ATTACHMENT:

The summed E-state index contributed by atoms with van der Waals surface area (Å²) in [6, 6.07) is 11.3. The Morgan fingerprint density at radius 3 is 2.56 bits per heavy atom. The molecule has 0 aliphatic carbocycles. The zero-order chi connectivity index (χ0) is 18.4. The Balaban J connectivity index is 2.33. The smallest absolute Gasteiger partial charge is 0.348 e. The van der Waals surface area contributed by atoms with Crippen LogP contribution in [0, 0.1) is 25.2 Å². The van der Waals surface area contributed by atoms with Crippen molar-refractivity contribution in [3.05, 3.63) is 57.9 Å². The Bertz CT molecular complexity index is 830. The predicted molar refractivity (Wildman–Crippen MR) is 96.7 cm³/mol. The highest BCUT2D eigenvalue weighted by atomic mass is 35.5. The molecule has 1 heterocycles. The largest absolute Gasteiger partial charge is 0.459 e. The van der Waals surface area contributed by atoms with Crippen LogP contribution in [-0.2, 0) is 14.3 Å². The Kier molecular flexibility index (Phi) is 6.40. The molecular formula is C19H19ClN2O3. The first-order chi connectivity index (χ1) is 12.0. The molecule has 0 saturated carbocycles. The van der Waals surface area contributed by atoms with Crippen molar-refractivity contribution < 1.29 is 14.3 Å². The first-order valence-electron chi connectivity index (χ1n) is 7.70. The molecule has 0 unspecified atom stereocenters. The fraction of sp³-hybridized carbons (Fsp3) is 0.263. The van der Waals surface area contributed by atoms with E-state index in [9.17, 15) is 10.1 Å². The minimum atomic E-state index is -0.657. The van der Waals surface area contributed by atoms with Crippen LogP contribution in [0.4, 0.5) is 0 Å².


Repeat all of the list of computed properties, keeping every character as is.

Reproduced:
The summed E-state index contributed by atoms with van der Waals surface area (Å²) in [6, 6.07) is 11.3. The Morgan fingerprint density at radius 3 is 2.56 bits per heavy atom. The molecule has 0 aliphatic carbocycles. The zero-order chi connectivity index (χ0) is 18.4. The Balaban J connectivity index is 2.33. The smallest absolute Gasteiger partial charge is 0.348 e. The van der Waals surface area contributed by atoms with Crippen LogP contribution in [0, 0.1) is 25.2 Å². The van der Waals surface area contributed by atoms with Crippen molar-refractivity contribution in [3.05, 3.63) is 57.9 Å². The Bertz CT molecular complexity index is 830. The predicted molar refractivity (Wildman–Crippen MR) is 96.7 cm³/mol. The highest BCUT2D eigenvalue weighted by atomic mass is 35.5. The molecule has 1 heterocycles. The largest absolute Gasteiger partial charge is 0.459 e. The van der Waals surface area contributed by atoms with Crippen LogP contribution in [-0.2, 0) is 14.3 Å². The Kier molecular flexibility index (Phi) is 6.40. The molecular formula is C19H19ClN2O3. The first-order chi connectivity index (χ1) is 12.0. The molecule has 0 saturated carbocycles. The van der Waals surface area contributed by atoms with Crippen molar-refractivity contribution < 1.29 is 14.3 Å². The first-order valence-electron chi connectivity index (χ1n) is 7.70. The molecule has 0 unspecified atom stereocenters. The fraction of sp³-hybridized carbons (Fsp3) is 0.263. The van der Waals surface area contributed by atoms with E-state index in [9.17, 15) is 10.1 Å². The minimum atomic E-state index is -0.657. The van der Waals surface area contributed by atoms with Crippen LogP contribution in [0.4, 0.5) is 0 Å².